Comrie talks about his transition on Long Island ... and 'Milary'

The New York Islanders made major changes this past offseason. Gone were big-name scorers like Alexei Yashin, Jason Blake and Ryan Smyth, and in came Mike Comrie and Bill Guerin.

With four goals in his first two games, Comrie has paid instant dividends for the Isles.

Comrie's Quick Facts

• Comrie was born in Edmonton, Alberta.

• He is a four-time 20-goal scorer.

• He was selected in the third round (91st overall) in the 1999 NHL draft by the Edmonton Oilers.

• He played two seasons at the University of Michigan.

In this edition of Facing Off, the team's leading scorer tells us why his former team stumbled in last season's Cup finals, who is the next superstar on his NHL fight card and what it's like to date a Hollywood starlet.

Question from David Amber: During the 2006-07 season, you were traded to Ottawa. What was that playoff run with the Senators like?

Answer from Comrie: It was such an amazing experience to be part of such a great team. It was unfortunate that we didn't win the Cup, but to go through what we went through, especially in a hockey city like Ottawa, was great for us as players.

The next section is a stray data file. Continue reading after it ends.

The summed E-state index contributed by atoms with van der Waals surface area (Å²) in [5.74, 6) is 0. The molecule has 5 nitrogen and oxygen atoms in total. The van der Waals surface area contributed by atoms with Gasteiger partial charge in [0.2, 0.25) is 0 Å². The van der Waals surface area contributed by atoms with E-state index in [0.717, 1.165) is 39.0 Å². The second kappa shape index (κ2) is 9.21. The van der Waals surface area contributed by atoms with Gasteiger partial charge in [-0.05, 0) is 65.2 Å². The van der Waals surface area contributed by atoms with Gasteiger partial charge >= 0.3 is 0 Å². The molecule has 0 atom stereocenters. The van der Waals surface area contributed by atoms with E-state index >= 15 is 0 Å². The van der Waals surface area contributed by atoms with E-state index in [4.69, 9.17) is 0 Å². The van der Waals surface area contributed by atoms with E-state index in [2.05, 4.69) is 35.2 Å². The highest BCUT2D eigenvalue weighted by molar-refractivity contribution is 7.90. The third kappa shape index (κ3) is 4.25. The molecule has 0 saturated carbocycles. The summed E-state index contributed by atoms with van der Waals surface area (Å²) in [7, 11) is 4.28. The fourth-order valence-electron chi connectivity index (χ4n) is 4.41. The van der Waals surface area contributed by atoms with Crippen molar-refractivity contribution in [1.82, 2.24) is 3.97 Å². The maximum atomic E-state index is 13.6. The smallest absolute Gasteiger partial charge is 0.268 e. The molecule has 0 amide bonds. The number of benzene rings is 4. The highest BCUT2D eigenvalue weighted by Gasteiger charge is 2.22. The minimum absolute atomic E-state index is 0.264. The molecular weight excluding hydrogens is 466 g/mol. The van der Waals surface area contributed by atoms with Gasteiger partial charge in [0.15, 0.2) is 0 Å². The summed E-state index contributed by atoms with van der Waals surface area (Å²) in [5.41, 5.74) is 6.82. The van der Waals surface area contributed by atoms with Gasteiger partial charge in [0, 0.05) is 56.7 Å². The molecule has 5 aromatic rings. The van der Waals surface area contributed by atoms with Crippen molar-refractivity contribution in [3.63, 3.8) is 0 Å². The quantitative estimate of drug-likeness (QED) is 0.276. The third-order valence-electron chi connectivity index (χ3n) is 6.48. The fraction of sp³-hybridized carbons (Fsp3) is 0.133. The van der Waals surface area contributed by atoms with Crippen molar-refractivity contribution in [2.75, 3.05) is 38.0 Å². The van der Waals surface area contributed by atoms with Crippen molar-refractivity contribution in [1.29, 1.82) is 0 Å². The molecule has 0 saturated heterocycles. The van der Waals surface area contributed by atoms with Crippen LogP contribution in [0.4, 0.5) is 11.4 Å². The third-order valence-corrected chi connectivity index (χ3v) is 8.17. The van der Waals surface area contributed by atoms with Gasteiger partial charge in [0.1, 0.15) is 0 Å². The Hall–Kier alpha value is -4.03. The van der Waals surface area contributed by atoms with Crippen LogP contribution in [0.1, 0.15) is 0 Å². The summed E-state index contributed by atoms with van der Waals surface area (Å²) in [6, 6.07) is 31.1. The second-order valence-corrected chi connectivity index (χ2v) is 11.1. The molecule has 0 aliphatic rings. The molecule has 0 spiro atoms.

Q: What happened to the Senators in the finals?

A: There were nine days off between the last game of the Eastern Conference finals and the start of the Cup finals. We kind of lost a bit of our rhythm and it snowballed. I don't think we ever felt comfortable in that series. Obviously, Anaheim has a tremendous team and they played us so well. They didn't give us a whole lot.

Q: I read your father is a season-ticket holder with the Anaheim Ducks. So what was that like for you during the finals?

A: Well, he grew up in Canada and he's a huge hockey fan. My dad, stepmom and two brothers live in Newport, Calif., so they want to see some hockey, so they have tickets. It actually made things easier for me. They had a box for each game, so it saved me some money, getting friends to the games.

Q: How bummed were you that Ottawa said they wanted you back this season, but ultimately said they couldn't afford to keep you?

A: That's part of our profession; it's part of the game. The salary cap makes it tough to keep everyone you want and they had a lot of restricted free agents, so they were still figuring out where they wanted to spend their money. I felt I had to make a quick decision because of the opportunities that were presented. … I had fun and I liked being part of the team, but, at the same time, I'm having fun in this new experience playing in New York for the Islanders.